"As to the political motive ascribed, there is no truth in it, because Mr. Spreckels has never been in politics, and has no taste for politics, and he and Heney have specifically disavowed any political purpose, and have declared that under no circumstances would they profit politically by the investigations. John D. Spreckels, a brother of Rudolph Spreckels, and proprietor of the San Francisco Call, has political aspirations, but it is common knowledge in San Francisco that there is and has been for more than ten years a complete estrangement between these brothers, although the Call is supporting the graft prosecution as a public benefit. Mr. John D. Spreckels, on account of ill-health, has retired from public life.

"Those who know Rudolph Spreckels, as I do, can say without hesitation that his conduct in this matter has been irreproachable, and that he has been actuated by the purest motives as a citizen who loves justice and hates iniquity, and who wants to do his part in protecting San Francisco against its despoilers. He is man of San Francisco, and has extensive property interests there.

"San Francisco lost $500,000,000 worth of property and recovered $180,000,000 of insurance. Heretofore it has been financially independent. Its savings banks were always able to finance its building, and its commercial banks, to a great extent, its enterprises. The savings banks had aggregate deposits of $160,000,000. They have loaned most of their available funds for the rebuilding of the city, and have made commitments for permanent reconstruction. It is now necessary for the first time to ask Eastern capital to help in the work of rebuilding the metropolis of California. Only a year and a half ago the banks vied with one another in loaning money on inside business properties at rates rarely exceeding 4 1/2 per cent. The cheapness of money kept Eastern capital way, but now rates are 5 and 5 1/2 per cent, with money scarce. I know of my own knowledge of applications having been made to Eastern institutions aggregating about $4,000,000, which have been granted, but San Francisco will require $150,000,000 within the next three years.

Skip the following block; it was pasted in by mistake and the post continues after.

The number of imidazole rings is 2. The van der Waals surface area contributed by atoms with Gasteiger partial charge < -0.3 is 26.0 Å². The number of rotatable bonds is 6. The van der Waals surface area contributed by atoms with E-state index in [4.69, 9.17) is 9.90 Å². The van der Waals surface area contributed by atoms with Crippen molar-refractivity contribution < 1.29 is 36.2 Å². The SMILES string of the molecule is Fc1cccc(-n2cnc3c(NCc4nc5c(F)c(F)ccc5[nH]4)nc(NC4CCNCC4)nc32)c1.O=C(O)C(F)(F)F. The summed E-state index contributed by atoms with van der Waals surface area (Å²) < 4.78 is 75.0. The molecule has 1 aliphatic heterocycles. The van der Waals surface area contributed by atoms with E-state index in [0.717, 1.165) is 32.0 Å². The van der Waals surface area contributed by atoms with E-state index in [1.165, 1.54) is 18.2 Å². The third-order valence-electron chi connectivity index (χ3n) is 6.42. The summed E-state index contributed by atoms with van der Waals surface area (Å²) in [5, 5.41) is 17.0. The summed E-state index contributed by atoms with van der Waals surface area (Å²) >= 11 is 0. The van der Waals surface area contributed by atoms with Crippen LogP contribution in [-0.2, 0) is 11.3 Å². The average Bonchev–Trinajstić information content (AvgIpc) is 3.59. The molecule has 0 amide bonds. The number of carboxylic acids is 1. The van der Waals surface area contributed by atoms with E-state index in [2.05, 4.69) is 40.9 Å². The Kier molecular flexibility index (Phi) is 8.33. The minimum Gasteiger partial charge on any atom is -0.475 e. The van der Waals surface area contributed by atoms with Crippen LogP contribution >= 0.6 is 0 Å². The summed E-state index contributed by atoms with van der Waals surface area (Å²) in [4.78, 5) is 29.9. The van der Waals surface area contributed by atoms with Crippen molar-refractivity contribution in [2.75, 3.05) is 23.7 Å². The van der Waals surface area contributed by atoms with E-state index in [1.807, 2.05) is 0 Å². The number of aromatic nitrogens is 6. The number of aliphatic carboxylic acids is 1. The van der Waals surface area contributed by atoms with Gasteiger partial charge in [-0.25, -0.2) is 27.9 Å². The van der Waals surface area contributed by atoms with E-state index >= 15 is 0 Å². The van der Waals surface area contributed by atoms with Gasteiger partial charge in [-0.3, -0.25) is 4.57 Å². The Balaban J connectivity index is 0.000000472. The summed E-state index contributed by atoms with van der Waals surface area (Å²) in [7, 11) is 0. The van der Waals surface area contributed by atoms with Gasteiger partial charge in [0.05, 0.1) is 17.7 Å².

"It should be borne in mind that business has not been destroyed, but simply unhoused. The great resources of the State are not only intact, but are being developed with surprising rapidity. The Western Pacific Railroad Company will have constructed its road from Salt Lake to San Francisco by September, 1908, and the money for its construction has been underwritten. It has about 80 per cent of its grading work already done. The Water Power Company is just developing 300,000 horsepower by harnessing mountain streams, a horsepower that exceeds all that is now being used from Niagara. The oil production of the State, which makes a cheap fuel in general use, has reached tremendous proportions. The mining, horticultural and agricultural interests have never been in better condition. The commerce of the Pacific is growing year by year, and the clearings of San Francisco banks and the customs receipts have been undiminished since the fire. The city is there with its great harbor and the State with its matchless resources, so all we ask of the East is capital with which to provide speedily the proper housing of the business of the pace, now in temporary and inadequate quarters, paying insurance rates as high as 10 per cent on valuable stocks, which are practically prohibitive.